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Igor STRAVINSKY (1882-1971)
The Rake’s Progress (1951)
Anne Trulove - Jayne West (soprano); Tom Rakewell - Jon Garrison (tenor); Father Trulove - Arthur Woodley (baritone); Nick Shadow - John Cheek (bass-baritone); Mother Goose - Shirley Love (mezzo-soprano); Baba the Turk - Wendy White (mezzo-soprano); Sellem - Melvin Lowery (tenor); Keeper - Jeffrey Johnson (bass)
Gregg Smith Singers; Orchestra of St. Luke’s/Robert Craft
rec. Performing Arts Center, SUNY, Purchase, NY, May 1993
NAXOS 8.660272-3 [74:31 + 53:32]
Experience Classicsonline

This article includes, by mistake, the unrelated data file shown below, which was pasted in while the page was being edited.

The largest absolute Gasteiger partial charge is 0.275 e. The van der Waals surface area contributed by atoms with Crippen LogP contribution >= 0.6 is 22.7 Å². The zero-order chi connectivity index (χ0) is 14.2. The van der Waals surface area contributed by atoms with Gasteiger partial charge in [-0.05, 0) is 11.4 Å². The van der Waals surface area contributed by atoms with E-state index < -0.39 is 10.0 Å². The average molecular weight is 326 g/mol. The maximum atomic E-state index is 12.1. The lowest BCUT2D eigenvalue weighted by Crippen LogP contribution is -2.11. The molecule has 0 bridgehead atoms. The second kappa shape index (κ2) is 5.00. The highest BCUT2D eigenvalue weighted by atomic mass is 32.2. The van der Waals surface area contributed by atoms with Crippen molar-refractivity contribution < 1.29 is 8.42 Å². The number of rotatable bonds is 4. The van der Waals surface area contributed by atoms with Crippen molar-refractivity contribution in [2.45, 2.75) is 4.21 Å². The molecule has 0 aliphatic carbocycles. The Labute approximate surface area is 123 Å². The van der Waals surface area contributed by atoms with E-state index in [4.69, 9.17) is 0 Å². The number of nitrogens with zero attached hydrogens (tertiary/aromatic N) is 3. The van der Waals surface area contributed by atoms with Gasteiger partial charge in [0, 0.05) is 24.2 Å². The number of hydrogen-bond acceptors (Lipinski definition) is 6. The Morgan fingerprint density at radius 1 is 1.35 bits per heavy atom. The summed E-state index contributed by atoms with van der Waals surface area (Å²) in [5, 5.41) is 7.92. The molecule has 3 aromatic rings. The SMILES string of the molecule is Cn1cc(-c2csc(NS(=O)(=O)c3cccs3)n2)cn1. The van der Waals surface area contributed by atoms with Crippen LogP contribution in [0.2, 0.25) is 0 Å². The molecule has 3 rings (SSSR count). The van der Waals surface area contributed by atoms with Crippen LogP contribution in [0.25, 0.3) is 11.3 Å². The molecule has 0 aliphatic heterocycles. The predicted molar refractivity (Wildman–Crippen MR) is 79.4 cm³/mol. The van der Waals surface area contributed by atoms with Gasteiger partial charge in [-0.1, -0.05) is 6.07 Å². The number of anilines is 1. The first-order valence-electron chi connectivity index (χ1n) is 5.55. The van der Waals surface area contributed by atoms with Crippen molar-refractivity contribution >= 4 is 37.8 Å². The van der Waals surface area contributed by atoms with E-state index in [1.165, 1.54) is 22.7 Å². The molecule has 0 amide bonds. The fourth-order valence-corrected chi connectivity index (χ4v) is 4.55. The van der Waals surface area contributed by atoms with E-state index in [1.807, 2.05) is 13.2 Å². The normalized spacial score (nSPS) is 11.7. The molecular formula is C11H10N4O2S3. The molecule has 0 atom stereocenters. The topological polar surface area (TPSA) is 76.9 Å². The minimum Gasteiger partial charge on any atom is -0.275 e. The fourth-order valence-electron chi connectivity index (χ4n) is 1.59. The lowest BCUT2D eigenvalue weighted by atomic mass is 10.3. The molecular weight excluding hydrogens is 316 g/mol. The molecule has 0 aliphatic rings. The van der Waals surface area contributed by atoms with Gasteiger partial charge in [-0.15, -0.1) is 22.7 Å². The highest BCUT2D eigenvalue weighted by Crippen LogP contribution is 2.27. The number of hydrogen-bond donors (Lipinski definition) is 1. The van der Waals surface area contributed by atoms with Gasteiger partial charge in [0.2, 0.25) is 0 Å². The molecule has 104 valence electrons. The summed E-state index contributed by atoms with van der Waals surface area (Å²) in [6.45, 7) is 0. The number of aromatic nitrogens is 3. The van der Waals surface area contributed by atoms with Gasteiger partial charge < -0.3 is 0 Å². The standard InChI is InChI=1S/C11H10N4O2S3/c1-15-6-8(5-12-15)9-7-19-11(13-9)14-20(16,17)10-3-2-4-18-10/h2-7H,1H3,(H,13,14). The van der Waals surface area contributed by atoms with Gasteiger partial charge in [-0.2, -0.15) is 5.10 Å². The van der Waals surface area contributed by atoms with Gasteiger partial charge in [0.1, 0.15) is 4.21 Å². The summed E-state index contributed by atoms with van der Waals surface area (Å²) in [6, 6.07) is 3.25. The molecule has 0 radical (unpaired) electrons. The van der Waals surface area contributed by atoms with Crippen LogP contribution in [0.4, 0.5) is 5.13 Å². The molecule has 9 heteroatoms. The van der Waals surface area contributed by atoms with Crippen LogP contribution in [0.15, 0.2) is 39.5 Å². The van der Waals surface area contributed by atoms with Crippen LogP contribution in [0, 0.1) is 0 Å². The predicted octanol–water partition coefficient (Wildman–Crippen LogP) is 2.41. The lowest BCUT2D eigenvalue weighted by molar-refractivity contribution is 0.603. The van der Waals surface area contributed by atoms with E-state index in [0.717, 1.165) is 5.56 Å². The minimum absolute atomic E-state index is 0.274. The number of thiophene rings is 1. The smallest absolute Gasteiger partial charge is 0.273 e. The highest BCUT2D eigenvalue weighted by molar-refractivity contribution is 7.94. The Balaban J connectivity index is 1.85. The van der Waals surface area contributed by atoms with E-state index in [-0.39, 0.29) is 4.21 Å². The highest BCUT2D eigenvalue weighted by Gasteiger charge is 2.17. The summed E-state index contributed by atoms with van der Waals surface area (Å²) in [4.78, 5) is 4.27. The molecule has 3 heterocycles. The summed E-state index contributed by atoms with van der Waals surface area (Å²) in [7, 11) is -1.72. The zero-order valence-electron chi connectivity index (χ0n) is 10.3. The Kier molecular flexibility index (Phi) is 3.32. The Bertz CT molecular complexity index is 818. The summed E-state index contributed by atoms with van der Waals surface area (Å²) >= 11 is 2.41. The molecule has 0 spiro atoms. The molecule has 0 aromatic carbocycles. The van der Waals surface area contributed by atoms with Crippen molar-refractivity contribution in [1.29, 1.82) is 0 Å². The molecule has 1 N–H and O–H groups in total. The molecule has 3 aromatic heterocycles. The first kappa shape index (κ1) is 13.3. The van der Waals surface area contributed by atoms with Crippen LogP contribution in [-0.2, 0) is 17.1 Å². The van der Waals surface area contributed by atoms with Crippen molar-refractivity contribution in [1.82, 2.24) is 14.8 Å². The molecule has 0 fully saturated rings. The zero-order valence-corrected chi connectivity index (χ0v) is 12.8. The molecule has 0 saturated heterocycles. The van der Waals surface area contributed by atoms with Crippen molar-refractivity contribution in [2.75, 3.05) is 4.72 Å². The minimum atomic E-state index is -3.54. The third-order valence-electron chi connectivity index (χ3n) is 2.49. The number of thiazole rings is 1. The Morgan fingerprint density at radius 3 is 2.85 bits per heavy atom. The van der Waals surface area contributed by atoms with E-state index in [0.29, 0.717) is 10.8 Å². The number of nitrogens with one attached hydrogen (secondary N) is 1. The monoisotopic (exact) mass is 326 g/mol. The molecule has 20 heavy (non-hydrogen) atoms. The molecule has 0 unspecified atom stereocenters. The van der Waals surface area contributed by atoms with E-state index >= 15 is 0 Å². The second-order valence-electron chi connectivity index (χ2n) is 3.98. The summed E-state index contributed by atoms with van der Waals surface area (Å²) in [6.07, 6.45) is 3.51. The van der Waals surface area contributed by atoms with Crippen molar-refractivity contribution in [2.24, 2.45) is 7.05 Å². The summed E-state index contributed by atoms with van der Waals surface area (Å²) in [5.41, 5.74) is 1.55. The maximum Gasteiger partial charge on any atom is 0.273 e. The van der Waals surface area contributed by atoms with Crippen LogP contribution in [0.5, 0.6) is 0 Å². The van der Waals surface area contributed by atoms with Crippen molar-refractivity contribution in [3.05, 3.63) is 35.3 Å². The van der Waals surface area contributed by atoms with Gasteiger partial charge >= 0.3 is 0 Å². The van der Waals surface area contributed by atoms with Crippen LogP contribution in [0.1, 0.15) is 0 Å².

The Rake’s Progress contains a fair number of dramatic flaws - at least on paper. Consider the amount of time given to leave-taking in the very first scene, when Tom has learned he is a rich man and must go off with Shadow to attend to his affairs. The end of Act 2 really shouldn’t work, the final bars preceded as they are by a lengthy piece of recitative in which Shadow convinces Nick that his machine for making stones into bread is a viable commercial concern. Then in Act 3, it is surely dramatic suicide to resort once again to extended recitative, with harpsichord accompaniment no less - for what is surely the key scene of the opera, when Tom wins his soul at cards, but loses his mind. One could easily draw attention to other things, yet the wonder is that, well cast and, above all, well staged, the opera works brilliantly in the theatre. When an opera is heard simply through loudspeakers, with no visual element, the totality of what you might call the theatrical experience must be conveyed by what the singers sing and what the instrumentalists play. That experience is largely absent in this performance.